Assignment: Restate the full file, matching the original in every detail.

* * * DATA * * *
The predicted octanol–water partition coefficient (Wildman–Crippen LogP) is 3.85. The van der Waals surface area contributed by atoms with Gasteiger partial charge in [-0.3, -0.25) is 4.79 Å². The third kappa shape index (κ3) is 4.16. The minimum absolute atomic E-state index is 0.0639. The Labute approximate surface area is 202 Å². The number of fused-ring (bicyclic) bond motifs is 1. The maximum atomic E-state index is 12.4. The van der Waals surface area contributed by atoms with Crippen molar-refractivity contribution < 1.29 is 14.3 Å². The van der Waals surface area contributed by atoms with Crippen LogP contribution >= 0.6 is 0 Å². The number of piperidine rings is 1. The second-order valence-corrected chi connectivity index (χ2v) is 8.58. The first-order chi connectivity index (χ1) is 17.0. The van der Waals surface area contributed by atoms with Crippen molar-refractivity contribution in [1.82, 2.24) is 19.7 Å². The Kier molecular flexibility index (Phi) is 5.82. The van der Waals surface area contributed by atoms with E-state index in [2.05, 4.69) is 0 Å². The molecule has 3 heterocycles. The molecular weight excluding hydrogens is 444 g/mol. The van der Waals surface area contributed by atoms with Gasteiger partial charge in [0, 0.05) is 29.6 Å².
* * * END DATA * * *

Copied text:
The predicted octanol–water partition coefficient (Wildman–Crippen LogP) is 3.85. The van der Waals surface area contributed by atoms with Gasteiger partial charge in [-0.3, -0.25) is 4.79 Å². The third kappa shape index (κ3) is 4.16. The minimum absolute atomic E-state index is 0.0639. The Labute approximate surface area is 202 Å². The number of fused-ring (bicyclic) bond motifs is 1. The maximum atomic E-state index is 12.4. The van der Waals surface area contributed by atoms with Crippen molar-refractivity contribution < 1.29 is 14.3 Å². The van der Waals surface area contributed by atoms with Crippen LogP contribution >= 0.6 is 0 Å². The number of piperidine rings is 1. The second-order valence-corrected chi connectivity index (χ2v) is 8.58. The first-order chi connectivity index (χ1) is 17.0. The van der Waals surface area contributed by atoms with Crippen molar-refractivity contribution in [1.82, 2.24) is 19.7 Å². The Kier molecular flexibility index (Phi) is 5.82. The van der Waals surface area contributed by atoms with E-state index in [2.05, 4.69) is 0 Å². The molecule has 3 heterocycles. The molecular weight excluding hydrogens is 444 g/mol. The van der Waals surface area contributed by atoms with Gasteiger partial charge in [0, 0.05) is 29.6 Å².